Skip to comments.Apple's iPhone Mea Culpa: We're 'Totally Wrong'
Posted on 07/02/2010 11:54:40 AM PDT by for-q-clinton
For two weeks, Apple dismissed rumors of a faulty antenna in the new iPhone 4 as nothing more than scuttlebutt. Any phone has these problems, Apple officials said. Buy a case to fix it.
Friday, Apple came clean: The antenna works just fine. But the software that displays signal strenth doesn't. The company has been using a faulty formula to determine signal strength in its phones for years.
"Upon investigation, we were stunned to find that the formula we use to calculate how many bars of signal strength to display is totally wrong," Apple said in a letter from two executives posted on its website Friday morning.
The letter went on to explain that there are no problems with the iPhone's antenna -- the only problem is with software that calculates how many bars should be showing. And the software hasn't worked properly since the original iPhone was released three years ago.
(Excerpt) Read more at nbcbayarea.com ...
Tech ping please.
Looks like a new spin on the antenna issues.
Good news for ‘em, though. FAR easier to issue a software update than a firmware re-design.
I’m just amazed at the issues software can cause though. I will be very interested to know how this is a software issue.
I can see software causing dropped calls which the iPhone is notorious for. Which it appears Apple’s buggy software is giving ATT a bad name. Which many people with iPhones will attest that their iPhone drops way more calls then other cell phones. But most just blame ATT because it couldn’t possibly be ATT’s fault.
Josh Kleinbaum is a HATER!!!
PugetSoundSoldier has a pretty good response to this
It appears that what they’re admitting to is having accidentally created an erroneous perception that there is a problem.
In all cell phones, the bars you see are calculated approximations of signal strength over time. The iPhone 4 added quite a bit more complexity to the antenna system in order to get better reception, so probably the bar calculator routine wasn't modified accordingly.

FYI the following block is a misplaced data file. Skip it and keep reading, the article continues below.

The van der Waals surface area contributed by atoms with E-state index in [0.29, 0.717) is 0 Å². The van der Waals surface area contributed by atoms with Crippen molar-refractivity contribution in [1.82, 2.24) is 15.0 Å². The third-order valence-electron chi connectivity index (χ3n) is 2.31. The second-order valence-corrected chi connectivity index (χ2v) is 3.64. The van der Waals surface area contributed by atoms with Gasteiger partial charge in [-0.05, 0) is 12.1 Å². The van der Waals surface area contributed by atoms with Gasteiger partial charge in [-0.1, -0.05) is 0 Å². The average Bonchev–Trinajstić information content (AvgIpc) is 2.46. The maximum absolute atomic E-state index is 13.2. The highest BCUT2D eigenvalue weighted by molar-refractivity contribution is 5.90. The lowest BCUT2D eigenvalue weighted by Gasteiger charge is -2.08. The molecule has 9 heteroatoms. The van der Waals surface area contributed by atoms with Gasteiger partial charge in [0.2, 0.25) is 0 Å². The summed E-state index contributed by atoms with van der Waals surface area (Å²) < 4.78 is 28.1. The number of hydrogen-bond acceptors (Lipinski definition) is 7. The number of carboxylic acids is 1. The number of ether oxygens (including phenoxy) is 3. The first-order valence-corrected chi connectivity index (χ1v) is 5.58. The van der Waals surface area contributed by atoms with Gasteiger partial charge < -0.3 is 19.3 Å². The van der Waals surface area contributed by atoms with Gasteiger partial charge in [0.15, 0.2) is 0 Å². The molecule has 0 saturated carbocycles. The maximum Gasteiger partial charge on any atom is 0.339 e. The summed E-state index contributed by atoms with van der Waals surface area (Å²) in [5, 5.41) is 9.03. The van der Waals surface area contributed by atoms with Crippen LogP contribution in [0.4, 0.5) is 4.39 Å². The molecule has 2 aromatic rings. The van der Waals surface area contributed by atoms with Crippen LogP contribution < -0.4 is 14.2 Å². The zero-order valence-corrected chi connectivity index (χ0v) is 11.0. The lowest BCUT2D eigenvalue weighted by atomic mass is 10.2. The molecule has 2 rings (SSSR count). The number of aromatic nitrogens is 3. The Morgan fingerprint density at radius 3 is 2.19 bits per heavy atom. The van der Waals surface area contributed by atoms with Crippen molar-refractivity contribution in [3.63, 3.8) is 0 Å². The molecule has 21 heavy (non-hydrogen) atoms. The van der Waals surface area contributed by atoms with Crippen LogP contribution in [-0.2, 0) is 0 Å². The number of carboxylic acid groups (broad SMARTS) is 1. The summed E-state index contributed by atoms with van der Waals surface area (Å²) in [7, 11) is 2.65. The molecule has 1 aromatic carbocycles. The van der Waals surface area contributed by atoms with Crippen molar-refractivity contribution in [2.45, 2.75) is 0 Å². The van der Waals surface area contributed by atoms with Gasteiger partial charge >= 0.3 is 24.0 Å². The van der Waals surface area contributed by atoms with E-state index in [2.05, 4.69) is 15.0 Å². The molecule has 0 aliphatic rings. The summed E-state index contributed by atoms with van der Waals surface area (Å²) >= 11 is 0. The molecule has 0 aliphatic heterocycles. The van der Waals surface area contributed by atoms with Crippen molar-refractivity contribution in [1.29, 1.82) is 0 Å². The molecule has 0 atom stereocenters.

HTC had a "problem" like this a while back. People complained about low bars, but the signal was still good. HTC changed the way the bars were calculated, and customers were happy even though they had the same exact signal they had before.
No, AT&T still sucks, I have a blackberry with AT&T and I get plenty of dropped calls.
I think what has happened is:
a) the iPhone 4 has a more erratic antenna design- better in some situations, worse in others, especially when being held, and
b) this did indeed expose the - always known - bogus signal strength display.
Whomever designed or approved an antenna that could be held or put in a configuration where two antennas could be bridged - OR NOT (i.e. the end antenna situation is highly variable) - should have their engineering degree taken away....
I guess the old “hoping that enough fans and sycophants at tech blogs to cover for us” strategy didn’t quite pan out this time?
Turn it around: AT&T is giving Apple a bad name. AT&T is the reason I have an HTC. I was NOT going to switch to AT&T even to get an iPhone. My whole family is quite happy on Verizon, where the coverage is great, the prices are decent, and I rarely get dropped calls.